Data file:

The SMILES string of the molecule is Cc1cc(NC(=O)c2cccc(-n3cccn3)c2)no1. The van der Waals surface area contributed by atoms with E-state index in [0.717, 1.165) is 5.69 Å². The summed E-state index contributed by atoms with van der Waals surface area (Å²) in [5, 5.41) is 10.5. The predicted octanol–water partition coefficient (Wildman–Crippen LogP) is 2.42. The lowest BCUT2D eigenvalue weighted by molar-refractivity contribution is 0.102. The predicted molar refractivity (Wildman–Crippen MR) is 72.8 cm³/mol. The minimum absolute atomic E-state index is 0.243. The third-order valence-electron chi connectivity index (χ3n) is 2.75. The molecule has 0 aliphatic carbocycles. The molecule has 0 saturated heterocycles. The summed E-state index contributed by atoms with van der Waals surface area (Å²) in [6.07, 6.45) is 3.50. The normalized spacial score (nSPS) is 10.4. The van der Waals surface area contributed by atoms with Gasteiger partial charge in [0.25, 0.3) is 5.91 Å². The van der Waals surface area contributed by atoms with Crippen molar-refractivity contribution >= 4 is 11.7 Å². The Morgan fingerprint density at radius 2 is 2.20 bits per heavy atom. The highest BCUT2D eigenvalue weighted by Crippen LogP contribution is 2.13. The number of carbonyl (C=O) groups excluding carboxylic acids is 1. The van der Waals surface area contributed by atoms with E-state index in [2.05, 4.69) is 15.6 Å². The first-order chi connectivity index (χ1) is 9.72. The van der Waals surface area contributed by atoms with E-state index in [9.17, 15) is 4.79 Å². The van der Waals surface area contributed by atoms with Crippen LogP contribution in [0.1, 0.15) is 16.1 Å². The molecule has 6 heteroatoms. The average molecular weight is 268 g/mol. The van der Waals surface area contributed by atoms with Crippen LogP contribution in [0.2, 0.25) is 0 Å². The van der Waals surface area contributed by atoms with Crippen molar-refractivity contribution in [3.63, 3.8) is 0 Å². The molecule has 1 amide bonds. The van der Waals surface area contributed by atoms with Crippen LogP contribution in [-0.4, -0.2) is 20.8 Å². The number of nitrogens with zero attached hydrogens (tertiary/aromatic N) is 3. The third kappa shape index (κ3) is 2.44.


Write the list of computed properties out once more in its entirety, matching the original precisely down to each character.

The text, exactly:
The SMILES string of the molecule is Cc1cc(NC(=O)c2cccc(-n3cccn3)c2)no1. The van der Waals surface area contributed by atoms with E-state index in [0.717, 1.165) is 5.69 Å². The summed E-state index contributed by atoms with van der Waals surface area (Å²) in [5, 5.41) is 10.5. The predicted octanol–water partition coefficient (Wildman–Crippen LogP) is 2.42. The lowest BCUT2D eigenvalue weighted by molar-refractivity contribution is 0.102. The predicted molar refractivity (Wildman–Crippen MR) is 72.8 cm³/mol. The minimum absolute atomic E-state index is 0.243. The third-order valence-electron chi connectivity index (χ3n) is 2.75. The molecule has 0 aliphatic carbocycles. The molecule has 0 saturated heterocycles. The summed E-state index contributed by atoms with van der Waals surface area (Å²) in [6.07, 6.45) is 3.50. The normalized spacial score (nSPS) is 10.4. The van der Waals surface area contributed by atoms with Gasteiger partial charge in [0.25, 0.3) is 5.91 Å². The van der Waals surface area contributed by atoms with Crippen molar-refractivity contribution >= 4 is 11.7 Å². The Morgan fingerprint density at radius 2 is 2.20 bits per heavy atom. The highest BCUT2D eigenvalue weighted by Crippen LogP contribution is 2.13. The number of carbonyl (C=O) groups excluding carboxylic acids is 1. The van der Waals surface area contributed by atoms with E-state index in [2.05, 4.69) is 15.6 Å². The first-order chi connectivity index (χ1) is 9.72. The van der Waals surface area contributed by atoms with E-state index in [9.17, 15) is 4.79 Å². The van der Waals surface area contributed by atoms with Crippen LogP contribution in [0.1, 0.15) is 16.1 Å². The molecule has 6 heteroatoms. The average molecular weight is 268 g/mol. The van der Waals surface area contributed by atoms with Crippen LogP contribution in [0.2, 0.25) is 0 Å². The van der Waals surface area contributed by atoms with Crippen molar-refractivity contribution in [3.63, 3.8) is 0 Å². The molecule has 1 amide bonds. The van der Waals surface area contributed by atoms with Crippen LogP contribution in [-0.4, -0.2) is 20.8 Å². The number of nitrogens with zero attached hydrogens (tertiary/aromatic N) is 3. The third kappa shape index (κ3) is 2.44.